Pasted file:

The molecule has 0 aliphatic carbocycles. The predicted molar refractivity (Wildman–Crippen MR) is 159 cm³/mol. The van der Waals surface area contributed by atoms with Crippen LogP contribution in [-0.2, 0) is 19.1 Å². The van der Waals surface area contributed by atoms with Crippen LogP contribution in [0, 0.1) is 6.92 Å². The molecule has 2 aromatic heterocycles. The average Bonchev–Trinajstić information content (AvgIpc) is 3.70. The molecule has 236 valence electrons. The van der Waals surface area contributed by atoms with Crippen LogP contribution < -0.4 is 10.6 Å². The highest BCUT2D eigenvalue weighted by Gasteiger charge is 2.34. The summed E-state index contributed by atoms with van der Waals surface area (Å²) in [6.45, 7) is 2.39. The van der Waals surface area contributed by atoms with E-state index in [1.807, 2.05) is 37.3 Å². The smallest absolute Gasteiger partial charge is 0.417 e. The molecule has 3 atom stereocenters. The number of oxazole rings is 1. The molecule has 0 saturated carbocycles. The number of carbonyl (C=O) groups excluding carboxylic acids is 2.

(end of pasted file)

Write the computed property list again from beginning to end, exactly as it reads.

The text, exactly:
The molecule has 0 aliphatic carbocycles. The predicted molar refractivity (Wildman–Crippen MR) is 159 cm³/mol. The van der Waals surface area contributed by atoms with Crippen LogP contribution in [-0.2, 0) is 19.1 Å². The van der Waals surface area contributed by atoms with Crippen LogP contribution in [0, 0.1) is 6.92 Å². The molecule has 2 aromatic heterocycles. The average Bonchev–Trinajstić information content (AvgIpc) is 3.70. The molecule has 236 valence electrons. The van der Waals surface area contributed by atoms with Crippen LogP contribution < -0.4 is 10.6 Å². The highest BCUT2D eigenvalue weighted by Gasteiger charge is 2.34. The summed E-state index contributed by atoms with van der Waals surface area (Å²) in [6.45, 7) is 2.39. The van der Waals surface area contributed by atoms with E-state index in [1.807, 2.05) is 37.3 Å². The smallest absolute Gasteiger partial charge is 0.417 e. The molecule has 3 atom stereocenters. The number of oxazole rings is 1. The molecule has 0 saturated carbocycles. The number of carbonyl (C=O) groups excluding carboxylic acids is 2.